Aggregating Data Sources - Enhancing Clinical Trial Results
By design, clinical trials reveal large volumes of data, adding to our universal knowledge of medical conditions and potential treatments. While the data’s importance is significant at the individual trial level, its value increases exponentially when the information is proactively aggregated, shared, cleansed and analyzed. Although there are challenges associated with this undertaking, the benefits could be considerable.
Barriers to Data Collation
With more than 334,600 clinical trials currently underway — up from around 100,000 in 2010 — the industry has evolved greatly in just one decade. During that same time, the rise of digitalization has allowed us to streamline processes and capture data more easily. As these two trends collide, it offers an opportunity to create a shared information repository. However, there are obstacles:
- Most data sources exist in silos and are not easily shared
- Data is stored in varying formats that don’t translate to or communicate with other formats
- Cleansing, prepping and analyzing data is prohibitively time-consuming
I believe we can address these issues and establish a more productive and valuable resource for everyone.
Clinical trials are incorporating data from so many sources today:
- Genomic sequencing
- Medical imaging
- Genetic data
- Tissue banks
- mHealth and patient-generated data
Disruptive technologies are paving the way to smaller, controlled clinical trials where, from patient enrollment to drug administration and follow-ups, everything is executed through a phone given to trial participants.
Some of the data allows us to drill down to the neighborhood level — clinical laboratories that have a network of testing locations across the country, for instance, can share bloodwork results by ZIP code without compromising patient confidentiality. Using this information, clinical trial sponsors can determine where best to locate certain trials based on the conditions prevalent in the patient population. Trialtrove and Sitetrove assist sponsors in selecting the right sites associated with the disease population they are studying.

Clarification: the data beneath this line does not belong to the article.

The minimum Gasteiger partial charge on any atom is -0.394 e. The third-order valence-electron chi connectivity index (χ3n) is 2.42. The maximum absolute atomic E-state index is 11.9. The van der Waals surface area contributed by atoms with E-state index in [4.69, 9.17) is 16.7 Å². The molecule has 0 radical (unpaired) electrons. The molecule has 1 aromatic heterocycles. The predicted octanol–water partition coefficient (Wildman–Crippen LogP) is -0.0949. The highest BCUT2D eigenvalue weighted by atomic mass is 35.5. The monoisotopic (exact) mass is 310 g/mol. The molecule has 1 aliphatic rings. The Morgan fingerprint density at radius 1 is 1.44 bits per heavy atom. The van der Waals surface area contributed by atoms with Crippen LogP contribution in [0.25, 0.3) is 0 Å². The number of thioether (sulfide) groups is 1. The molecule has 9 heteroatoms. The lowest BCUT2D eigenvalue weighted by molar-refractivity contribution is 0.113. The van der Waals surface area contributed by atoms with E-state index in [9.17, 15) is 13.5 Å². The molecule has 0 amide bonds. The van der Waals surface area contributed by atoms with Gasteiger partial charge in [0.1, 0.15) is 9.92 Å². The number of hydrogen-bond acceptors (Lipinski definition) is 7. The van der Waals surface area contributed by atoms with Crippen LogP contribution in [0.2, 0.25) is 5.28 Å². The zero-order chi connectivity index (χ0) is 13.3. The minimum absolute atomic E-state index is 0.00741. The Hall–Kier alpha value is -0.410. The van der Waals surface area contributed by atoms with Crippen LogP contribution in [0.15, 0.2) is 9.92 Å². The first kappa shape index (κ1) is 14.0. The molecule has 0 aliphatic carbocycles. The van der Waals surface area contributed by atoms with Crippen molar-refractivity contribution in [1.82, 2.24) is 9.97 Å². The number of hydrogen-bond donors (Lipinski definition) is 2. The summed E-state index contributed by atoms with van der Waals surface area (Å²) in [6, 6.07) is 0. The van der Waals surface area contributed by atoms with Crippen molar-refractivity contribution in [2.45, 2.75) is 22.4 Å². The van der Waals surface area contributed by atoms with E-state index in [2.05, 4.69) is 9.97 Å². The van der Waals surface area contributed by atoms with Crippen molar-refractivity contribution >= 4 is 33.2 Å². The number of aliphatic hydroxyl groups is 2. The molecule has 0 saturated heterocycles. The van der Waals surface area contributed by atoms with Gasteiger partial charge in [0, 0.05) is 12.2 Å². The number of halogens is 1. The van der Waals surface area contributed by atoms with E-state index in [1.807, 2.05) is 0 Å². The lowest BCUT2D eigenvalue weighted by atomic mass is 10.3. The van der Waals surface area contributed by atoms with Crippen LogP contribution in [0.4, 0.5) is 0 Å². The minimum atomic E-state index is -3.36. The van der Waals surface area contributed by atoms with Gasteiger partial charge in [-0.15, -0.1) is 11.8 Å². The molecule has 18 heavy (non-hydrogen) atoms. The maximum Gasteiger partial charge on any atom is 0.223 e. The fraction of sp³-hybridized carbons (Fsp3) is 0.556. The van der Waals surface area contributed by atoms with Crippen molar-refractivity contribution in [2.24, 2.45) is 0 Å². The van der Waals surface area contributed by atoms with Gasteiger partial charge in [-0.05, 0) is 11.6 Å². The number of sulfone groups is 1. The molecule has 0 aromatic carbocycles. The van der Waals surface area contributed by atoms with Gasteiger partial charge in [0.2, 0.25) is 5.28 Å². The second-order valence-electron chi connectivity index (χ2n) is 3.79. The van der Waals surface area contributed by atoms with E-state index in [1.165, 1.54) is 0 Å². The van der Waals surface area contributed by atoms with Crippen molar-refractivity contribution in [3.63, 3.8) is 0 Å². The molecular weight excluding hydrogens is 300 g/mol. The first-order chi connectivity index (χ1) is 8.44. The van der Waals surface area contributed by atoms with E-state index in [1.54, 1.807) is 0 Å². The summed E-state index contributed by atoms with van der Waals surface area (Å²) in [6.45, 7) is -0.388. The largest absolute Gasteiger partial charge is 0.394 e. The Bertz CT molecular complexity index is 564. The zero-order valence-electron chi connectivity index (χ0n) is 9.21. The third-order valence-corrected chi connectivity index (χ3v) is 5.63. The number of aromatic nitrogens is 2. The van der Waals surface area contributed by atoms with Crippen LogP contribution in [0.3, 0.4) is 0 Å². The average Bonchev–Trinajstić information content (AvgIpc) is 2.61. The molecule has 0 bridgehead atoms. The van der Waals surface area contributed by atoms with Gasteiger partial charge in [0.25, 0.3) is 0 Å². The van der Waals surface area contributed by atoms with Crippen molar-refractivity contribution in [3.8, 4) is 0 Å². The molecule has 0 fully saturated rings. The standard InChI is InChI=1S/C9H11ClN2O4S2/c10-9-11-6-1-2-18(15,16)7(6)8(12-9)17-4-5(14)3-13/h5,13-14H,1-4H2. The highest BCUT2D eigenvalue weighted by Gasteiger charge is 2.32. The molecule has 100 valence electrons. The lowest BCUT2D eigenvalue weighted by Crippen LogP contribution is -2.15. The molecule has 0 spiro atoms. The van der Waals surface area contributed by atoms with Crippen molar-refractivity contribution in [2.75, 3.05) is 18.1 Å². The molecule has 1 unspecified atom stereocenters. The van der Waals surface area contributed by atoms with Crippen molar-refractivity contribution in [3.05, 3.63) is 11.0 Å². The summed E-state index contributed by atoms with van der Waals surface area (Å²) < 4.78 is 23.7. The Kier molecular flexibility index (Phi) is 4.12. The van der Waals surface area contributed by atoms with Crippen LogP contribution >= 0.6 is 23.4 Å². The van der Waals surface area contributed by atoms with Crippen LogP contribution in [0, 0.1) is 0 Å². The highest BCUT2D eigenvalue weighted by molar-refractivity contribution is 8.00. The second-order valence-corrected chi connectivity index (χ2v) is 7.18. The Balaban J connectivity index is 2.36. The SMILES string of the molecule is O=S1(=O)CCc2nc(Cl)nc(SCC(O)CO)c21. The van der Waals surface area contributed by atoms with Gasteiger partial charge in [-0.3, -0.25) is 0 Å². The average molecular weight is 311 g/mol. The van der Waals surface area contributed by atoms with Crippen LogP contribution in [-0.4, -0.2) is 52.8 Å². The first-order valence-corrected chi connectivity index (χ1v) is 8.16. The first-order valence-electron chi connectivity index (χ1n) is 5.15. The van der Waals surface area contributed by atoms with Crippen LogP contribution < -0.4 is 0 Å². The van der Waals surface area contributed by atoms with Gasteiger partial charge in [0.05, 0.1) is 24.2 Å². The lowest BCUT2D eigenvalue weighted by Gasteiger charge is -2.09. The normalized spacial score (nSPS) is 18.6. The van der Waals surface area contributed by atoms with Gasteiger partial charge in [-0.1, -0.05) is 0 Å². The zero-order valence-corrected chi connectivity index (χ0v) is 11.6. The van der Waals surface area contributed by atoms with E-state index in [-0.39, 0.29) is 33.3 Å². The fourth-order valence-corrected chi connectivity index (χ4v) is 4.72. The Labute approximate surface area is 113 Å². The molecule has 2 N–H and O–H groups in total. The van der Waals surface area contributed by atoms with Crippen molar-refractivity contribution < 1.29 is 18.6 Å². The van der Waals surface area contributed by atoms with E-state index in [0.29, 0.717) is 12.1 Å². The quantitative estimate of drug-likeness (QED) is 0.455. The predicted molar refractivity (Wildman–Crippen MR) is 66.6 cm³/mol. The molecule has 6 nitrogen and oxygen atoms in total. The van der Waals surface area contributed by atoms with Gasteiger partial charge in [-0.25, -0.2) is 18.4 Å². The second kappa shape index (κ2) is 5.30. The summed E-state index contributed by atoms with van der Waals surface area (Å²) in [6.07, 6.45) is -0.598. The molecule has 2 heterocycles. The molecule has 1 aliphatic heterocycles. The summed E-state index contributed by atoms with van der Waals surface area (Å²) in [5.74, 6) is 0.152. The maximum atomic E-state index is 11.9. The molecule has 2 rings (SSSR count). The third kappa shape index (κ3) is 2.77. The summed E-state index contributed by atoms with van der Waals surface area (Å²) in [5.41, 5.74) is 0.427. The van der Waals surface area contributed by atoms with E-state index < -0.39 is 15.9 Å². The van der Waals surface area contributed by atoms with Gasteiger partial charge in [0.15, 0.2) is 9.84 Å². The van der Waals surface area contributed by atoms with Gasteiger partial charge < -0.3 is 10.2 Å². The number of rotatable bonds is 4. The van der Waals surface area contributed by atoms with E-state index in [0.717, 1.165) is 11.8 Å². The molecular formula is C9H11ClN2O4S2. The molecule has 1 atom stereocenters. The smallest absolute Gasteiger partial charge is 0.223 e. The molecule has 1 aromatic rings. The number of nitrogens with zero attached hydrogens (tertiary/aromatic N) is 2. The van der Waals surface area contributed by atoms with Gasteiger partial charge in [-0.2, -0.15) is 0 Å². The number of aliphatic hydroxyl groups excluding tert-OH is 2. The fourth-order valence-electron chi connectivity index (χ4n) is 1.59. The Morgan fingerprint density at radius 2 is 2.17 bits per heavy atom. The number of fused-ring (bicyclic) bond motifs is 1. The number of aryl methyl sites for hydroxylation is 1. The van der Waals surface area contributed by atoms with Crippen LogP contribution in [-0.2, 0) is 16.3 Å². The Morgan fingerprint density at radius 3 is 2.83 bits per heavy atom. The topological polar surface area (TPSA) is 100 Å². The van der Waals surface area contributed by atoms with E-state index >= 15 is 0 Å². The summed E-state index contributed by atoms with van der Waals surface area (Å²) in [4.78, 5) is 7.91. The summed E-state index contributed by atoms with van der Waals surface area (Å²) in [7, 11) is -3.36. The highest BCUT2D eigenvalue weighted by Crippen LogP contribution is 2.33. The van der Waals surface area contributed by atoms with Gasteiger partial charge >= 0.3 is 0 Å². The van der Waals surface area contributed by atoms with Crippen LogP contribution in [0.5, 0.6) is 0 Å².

Other sources of information are the Food and Drug Administration (FDA), Health and Human Services (H&HS) and TransCelerate, a non-profit pharmaceutical research and development organization.
Beyond clinical data, trial sponsors need to be able to incorporate operational data, financial data and real-world evidence (RWE) to get the most out of their research and development (R&D) investments.
Efficiently Sharing Information
All of this data, when aggregated, increases the statistical power of the R&D process, even potentially reducing the time to market and achieving cost savings.
Drug companies, even competitors, can realize benefits from pooling data together to better manage the drug development process. To accomplish this, they should invest in a robust electronic systems via e-source vendors such as Clinical Ink, Comprehend Systems or goBalto to capture and integrate electronic data from sites, clinicians and patients at the source.
Through this process, we can access multiple data points and reduce knowledge gaps to identify trends and outliers not visible at the site level. We can achieve a clearer, 360-degree view into the lifecycle of a clinical study and even determine new paths of study into what else could be learned.
This shared resource can also help assess the level of risk and create mitigation strategies to reduce risk.
Accessing Different Sources and Formats
One potential roadblock is that we have systems that can’t communicate with each other to facilitate data transfer. The data we provide comes in various forms from the source. It is then up to sponsors to define the format and use standard data sharing formats. Consider open standards and formats that are easy to reuse.
If you are using a different format during the collection and analysis phases of your research, be sure to include information in your documentation about features that may be lost when the files are migrated to their preservation format, as well as any specific software that will be necessary to view or work with the data. We need systems that can pool data and talk to one another. Clinical trials sponsors should determine if they can add these systems on to their existing infrastructure or purchase new systems with this capability.
Cleansing, Prepping and Analyzing Data
Recently, pharma companies have increased spending on Big Data analytics and artificial intelligence (AI) analytics modeling. Advances in data analytics and visualization enable researchers to explore and interact with large-scale, often aggregate, bodies of data from many sources. This data, combined with machine learning and AI, can help with the design and implementation of clinical trials, achieving higher levels of success.
These rapidly maturing tools can also help reduce the amount of time spent cleansing and prepping data. Using them to analyze data sets can help with more robust analysis and computations, making the data pool more helpful for users.
By looking at data through a more holistic lens, clinical trial sponsors can be more proactive by helping to identify challenges before they occur. By contributing to a larger body of knowledge, they can better access a more nuanced data picture and realize the full potential of their work. Completing the circle, clinical trials themselves can also benefit from tapping into multiple sources of data, strengthening their results, reducing risk and expense and even increasing speed-to-market.
Want to learn more? Contact Actalent now.